Do You Get Paid for Residency?

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"Residency" is the term applied to the clinical training a student doctor must complete before he's eligible to earn his license practice medicine on his own. Before residency, a medical student must pass four years of college before going through four years of medical school. After graduating from medical school, he enters residency under a skilled physician in a real medical setting.

Residency Pay

  • Medical residents are paid, according to the University of Alabama. As of 2011, residents with the University of Alabama earn between $45,443 and $54,915 a year, or between $3,786.92 and $4,576.25 a month. Pay depends on where the student is completing his residency training. Residents with the University of California, for instance, earn $48,259 in their first year.

Residency Length

  • Residency terms are based on the specialty the student chooses, according to the American Medical Association, and can last from three to seven years. For example, a medical student interested in specializing in family medicine or pediatrics will enter a three-year residency, while a student interested in general surgery will enter a five-year residency. Regardless of specialty, residents are paid for the entire term.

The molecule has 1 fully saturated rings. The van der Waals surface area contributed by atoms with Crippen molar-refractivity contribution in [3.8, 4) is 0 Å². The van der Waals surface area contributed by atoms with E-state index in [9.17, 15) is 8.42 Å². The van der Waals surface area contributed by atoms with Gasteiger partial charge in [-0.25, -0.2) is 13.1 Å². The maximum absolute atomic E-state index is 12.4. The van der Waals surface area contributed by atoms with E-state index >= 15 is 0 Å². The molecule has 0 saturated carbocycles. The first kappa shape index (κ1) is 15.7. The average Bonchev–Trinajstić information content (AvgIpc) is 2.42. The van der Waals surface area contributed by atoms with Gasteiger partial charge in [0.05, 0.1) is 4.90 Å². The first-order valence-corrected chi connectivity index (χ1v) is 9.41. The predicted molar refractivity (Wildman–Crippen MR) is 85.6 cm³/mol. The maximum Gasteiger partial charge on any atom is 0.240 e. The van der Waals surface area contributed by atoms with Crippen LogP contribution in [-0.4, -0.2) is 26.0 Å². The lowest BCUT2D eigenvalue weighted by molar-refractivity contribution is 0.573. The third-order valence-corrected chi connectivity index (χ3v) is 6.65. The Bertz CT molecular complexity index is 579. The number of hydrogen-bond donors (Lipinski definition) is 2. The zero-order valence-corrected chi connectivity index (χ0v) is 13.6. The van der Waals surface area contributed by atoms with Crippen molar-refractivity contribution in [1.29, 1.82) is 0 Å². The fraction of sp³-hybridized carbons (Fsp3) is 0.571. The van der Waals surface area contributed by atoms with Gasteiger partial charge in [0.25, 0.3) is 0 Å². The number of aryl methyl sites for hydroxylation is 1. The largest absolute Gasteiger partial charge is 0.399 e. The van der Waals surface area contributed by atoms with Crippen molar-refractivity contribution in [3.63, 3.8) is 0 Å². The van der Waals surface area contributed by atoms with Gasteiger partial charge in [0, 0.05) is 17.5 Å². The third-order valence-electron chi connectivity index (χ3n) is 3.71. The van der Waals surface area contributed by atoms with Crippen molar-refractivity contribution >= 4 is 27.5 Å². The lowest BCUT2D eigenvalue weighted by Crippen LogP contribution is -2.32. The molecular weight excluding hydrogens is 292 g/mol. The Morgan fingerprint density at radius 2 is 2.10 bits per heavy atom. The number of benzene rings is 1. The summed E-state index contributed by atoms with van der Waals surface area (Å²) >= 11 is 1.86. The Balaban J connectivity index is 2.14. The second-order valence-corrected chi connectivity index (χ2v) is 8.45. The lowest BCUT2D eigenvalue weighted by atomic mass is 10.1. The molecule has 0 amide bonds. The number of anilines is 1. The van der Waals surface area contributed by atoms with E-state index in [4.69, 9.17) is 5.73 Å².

Pay Based on Residency Year

  • According to the University of Alabama, a resident's pay grade is based on the year of his residency. For example, his first year he's paid $3,786.92 a month, or $45,443 a year; in his second he earns $3,835.17 a month or $46,022 a year. His pay increases gradually with each additional year in residency.

Other Benefits

  • A resident can take advantage of other benefits, depending on where he completes his residency. Residents at the University of Alabama are given $4,500 a year for three years to help offset educational and supply costs, as well as paid parking and free equipment. Residents with the University of California get $500 a year to offset education expenses, $2,500 a year to offset housing costs and $600 a year to pay for licensing.

References

  • Photo Credit Hemera Technologies/AbleStock.com/Getty Images
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